Art and Craft of Botswana Sudha Satyawadi

Freelance artist, reseacher and author working on ancient Indian art for the last thirty years. Placed by UNESCO, Paris as a specialist of intangible cultural heritage, she has worked on comparative study of rock and folk art focussing on paintings of India, Australia and South Africa. She is currently preparing a compendium of ancient art motifs, their origin, evolution and movement with regard to ancient art motifs of some of the European, African and Asian countries.

Bushmen are born artists. Art is in their blood, but they need modern techniques and material. Kalahari desert in Botswana, the native land of Bushmen, is full of bushes. This barren land is of great credit to the hunters and gatherers, who have produced items of daily use and objects of art with limited, locally available material and resources. Photographs given in the article speak for themselves. The objects in the photographs are old and are drawn from the permanent collection of Ethnology department of National Museum and Art Gallery, Gaborone, Botswana.

History of human race begins with the people of the region, now called Southern Africa. Trails from north and south, marked only by mysterious rock paintings and skeletal remains of 50,000 years ago, all converge into the Kalahari desert, now Botswana.

Botswana is a relatively less known country. It is landlocked with Namibia in the west, Republic of South Africa in the south and east and, Zambia and Zimbabwe in the north. 70% of Botswana’s land is a bushy desert. The country, earlier known as Bechuanaland, asked for protection from the British against threats from all around. The British accepted it as their Protectorate but had their own interests in mind. It was to stop possible invasion by the Germans from Namibia as they posed threat to the British dream of Cape to Cairo empire. Botswana was one of the poorest country in the world in that period. The British thus did not take much interest in the culture of the country. Some explorers did record in books and personal diaries and missionaries documented what was interesting to them. Their accounts help to reconstruct how people lived in that period. In 1966, Bechuanaland became an independent country Botswana, under a President. Around this time diamond was discovered and there was a move for rapid development, commercialisation and an effort to run with equal footing with rest of the world. The result was that, the original traditions and culture prevalent since time immemorial were relegated to the background.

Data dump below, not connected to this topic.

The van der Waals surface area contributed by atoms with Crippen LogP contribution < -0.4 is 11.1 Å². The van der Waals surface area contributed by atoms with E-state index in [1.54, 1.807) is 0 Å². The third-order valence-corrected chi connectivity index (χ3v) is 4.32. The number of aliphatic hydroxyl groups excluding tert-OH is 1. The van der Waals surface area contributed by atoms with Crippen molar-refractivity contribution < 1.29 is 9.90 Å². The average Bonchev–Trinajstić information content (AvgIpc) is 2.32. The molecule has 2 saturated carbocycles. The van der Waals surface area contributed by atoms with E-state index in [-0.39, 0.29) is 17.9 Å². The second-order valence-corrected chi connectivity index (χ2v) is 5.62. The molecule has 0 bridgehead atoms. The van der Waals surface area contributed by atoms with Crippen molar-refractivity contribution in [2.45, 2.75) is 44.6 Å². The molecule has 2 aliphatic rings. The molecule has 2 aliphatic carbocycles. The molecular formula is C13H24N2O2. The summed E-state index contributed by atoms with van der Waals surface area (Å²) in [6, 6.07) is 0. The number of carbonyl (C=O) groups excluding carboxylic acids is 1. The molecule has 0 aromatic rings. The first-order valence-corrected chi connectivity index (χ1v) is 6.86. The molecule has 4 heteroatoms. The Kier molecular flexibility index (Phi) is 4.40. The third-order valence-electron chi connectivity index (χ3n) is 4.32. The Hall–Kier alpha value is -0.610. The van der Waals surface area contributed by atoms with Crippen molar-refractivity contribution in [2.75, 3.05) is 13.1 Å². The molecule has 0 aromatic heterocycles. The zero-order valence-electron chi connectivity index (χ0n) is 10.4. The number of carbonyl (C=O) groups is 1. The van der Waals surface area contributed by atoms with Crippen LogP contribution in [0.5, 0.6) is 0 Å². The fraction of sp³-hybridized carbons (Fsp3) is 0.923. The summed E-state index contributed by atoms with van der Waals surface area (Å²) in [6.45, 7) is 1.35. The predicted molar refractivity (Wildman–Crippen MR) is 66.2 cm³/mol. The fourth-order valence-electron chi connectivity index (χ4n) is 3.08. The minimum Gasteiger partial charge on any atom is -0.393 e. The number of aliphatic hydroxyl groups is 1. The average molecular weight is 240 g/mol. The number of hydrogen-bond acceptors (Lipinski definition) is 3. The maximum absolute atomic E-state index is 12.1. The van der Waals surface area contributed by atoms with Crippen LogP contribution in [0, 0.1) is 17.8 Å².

Botswana now figures in the list of rich countries of the world, the richest in Africa which has an ancient and rich culture. It was never a subject of serious study in so far as its customs and culture is concerned. Even today a lot of rituals etc are not known to many. The place is a vast virgin field for researchers. After independence the government focussed on collecting material of its own cultural background. Though a little is known about the Kalahari, much still remains to be discovered. Historians are now taking interest in studying the past by digging the remains that people of the land had left behind. Archaeological evidence along with present day art and craft helps one to confirm the knowledge and skill passed on orally, from generation to generation. Knowledge of the past sometimes sets useful direction for the course of action in the future.

The elderly folk of Botswana are the living ancestors. They can establish a link between past and present from their personal experiences and also from the experience of their ancestors, as narrated to them. They are in possession of many cultural artefacts like ritual vessels, headgear etc which were handed over to them by their parents and grand parents. The older generation alone can explain their use and purpose. It is only through their experience and wisdom that the present Botswana, has a chance to discover their cultural and historical roots.

Rock art of South Africa and the Present San art.

The original inhabitants of Kalahari were Bushmen or the San*, who have been living in the area for thousands of years. It is generally accepted that pre-historic rock paintings and engravings which can be found across Southern Africa were created by Bushmen in pre-settler times. These document the culture and history of their creators. San artists depicted animals known to them as well as their own social activities and encounters with neighbouring people and their cultures. They also depicted designs resembling grid, combs, wheels, bee-hive and mazes. Researches suggest explanations of